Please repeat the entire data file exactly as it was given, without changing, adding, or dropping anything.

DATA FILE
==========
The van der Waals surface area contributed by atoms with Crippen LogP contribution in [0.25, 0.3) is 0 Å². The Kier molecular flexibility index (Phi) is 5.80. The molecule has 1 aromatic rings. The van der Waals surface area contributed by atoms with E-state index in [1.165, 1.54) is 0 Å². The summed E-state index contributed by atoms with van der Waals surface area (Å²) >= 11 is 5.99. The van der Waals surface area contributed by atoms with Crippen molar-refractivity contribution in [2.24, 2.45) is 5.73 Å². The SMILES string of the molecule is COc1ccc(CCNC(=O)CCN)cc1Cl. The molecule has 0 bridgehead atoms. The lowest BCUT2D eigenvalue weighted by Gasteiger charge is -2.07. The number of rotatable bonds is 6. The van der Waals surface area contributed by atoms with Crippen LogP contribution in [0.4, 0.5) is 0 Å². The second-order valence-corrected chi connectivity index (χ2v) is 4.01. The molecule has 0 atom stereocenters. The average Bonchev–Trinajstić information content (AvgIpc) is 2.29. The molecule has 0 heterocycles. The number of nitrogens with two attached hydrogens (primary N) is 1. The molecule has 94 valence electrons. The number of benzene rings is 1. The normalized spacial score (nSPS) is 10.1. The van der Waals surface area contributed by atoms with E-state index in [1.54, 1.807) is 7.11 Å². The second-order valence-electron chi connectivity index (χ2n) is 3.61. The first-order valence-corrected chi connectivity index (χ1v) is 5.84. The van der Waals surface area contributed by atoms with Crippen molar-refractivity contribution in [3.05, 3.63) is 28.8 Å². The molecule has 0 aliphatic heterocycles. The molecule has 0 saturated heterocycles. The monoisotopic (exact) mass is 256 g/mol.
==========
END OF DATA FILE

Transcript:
The van der Waals surface area contributed by atoms with Crippen LogP contribution in [0.25, 0.3) is 0 Å². The Kier molecular flexibility index (Phi) is 5.80. The molecule has 1 aromatic rings. The van der Waals surface area contributed by atoms with E-state index in [1.165, 1.54) is 0 Å². The summed E-state index contributed by atoms with van der Waals surface area (Å²) >= 11 is 5.99. The van der Waals surface area contributed by atoms with Crippen molar-refractivity contribution in [2.24, 2.45) is 5.73 Å². The SMILES string of the molecule is COc1ccc(CCNC(=O)CCN)cc1Cl. The molecule has 0 bridgehead atoms. The lowest BCUT2D eigenvalue weighted by Gasteiger charge is -2.07. The number of rotatable bonds is 6. The van der Waals surface area contributed by atoms with Crippen LogP contribution in [0.4, 0.5) is 0 Å². The second-order valence-corrected chi connectivity index (χ2v) is 4.01. The molecule has 0 atom stereocenters. The average Bonchev–Trinajstić information content (AvgIpc) is 2.29. The molecule has 0 heterocycles. The number of nitrogens with two attached hydrogens (primary N) is 1. The molecule has 94 valence electrons. The number of benzene rings is 1. The normalized spacial score (nSPS) is 10.1. The van der Waals surface area contributed by atoms with E-state index in [1.54, 1.807) is 7.11 Å². The second-order valence-electron chi connectivity index (χ2n) is 3.61. The first-order valence-corrected chi connectivity index (χ1v) is 5.84. The van der Waals surface area contributed by atoms with Crippen molar-refractivity contribution in [3.05, 3.63) is 28.8 Å². The molecule has 0 aliphatic heterocycles. The molecule has 0 saturated heterocycles. The monoisotopic (exact) mass is 256 g/mol.